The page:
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Microsoft recently announced that it would provide support for the iSCSI standard in Windows client and server environments by next month. A spokesperson for the software giant said that the announcement signals the company's continued focus on making Windows a stronger platform for storage. But the lingering question concerning iSCSI still exists: Is it just a pipe dream at this point, or has iSCSI finally arrived into the world of mainstream technology?
In 2002, SNIA predicted that by the end of 2003, almost every operating system would have support for iSCSI, and with the recent announcement from Microsoft, its prediction may very well come true. "Microsoft's support for iSCSI is a great endorsement for the importance and value of iSCSI to customers," says Eric Schott, director, product management at EqualLogic. According to Jon Greene, director of product management at FlaconStor Software, Inc., the interest and momentum for IP-based storage has been growing for years. "Microsoft's endorsement and embedded support provide critical distribution and exposure that will accelerate the process," he says.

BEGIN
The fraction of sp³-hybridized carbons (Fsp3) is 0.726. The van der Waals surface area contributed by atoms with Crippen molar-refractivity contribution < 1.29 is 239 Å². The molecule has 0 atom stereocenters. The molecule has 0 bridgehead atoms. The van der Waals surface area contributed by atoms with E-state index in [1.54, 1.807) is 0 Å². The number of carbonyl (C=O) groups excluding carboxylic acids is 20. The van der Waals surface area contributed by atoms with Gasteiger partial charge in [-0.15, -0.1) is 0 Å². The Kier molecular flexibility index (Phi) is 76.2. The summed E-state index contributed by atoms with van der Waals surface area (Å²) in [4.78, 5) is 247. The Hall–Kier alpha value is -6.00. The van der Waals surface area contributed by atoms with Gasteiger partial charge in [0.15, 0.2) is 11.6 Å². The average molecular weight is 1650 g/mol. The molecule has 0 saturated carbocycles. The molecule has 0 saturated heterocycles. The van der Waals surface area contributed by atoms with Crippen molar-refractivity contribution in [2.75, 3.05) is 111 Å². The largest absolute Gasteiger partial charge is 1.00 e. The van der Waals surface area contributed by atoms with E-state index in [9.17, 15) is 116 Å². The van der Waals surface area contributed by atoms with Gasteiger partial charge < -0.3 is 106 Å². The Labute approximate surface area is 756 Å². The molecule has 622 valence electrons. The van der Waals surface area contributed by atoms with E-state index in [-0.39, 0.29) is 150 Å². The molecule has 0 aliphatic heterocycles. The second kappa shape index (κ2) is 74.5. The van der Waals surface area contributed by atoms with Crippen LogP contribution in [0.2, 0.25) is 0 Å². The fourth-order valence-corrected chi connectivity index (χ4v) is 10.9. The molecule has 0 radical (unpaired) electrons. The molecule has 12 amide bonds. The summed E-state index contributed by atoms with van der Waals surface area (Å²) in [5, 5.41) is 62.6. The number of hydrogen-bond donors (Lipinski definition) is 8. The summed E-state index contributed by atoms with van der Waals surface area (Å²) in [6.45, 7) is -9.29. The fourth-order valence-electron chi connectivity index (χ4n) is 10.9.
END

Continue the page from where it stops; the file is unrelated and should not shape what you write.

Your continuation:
So, is the future of iSCSI finally here? According to Nitesh Gulhati, product manager at Intel, iSCSI has moved from being a "work-in-progress" to a ratified standard in an impressive amount of time. "This growth, along with the need for centralized data storage by small and medium-sized businesses, will help facilitate the mainstream adoption of iSCSI, says Gulhati. Greene agrees. "The ratification of an iSCSI standard and the Windows 2003 operating system are watershed events that will provide the impetus necessary to launch iSCSI into the mainstream," he says.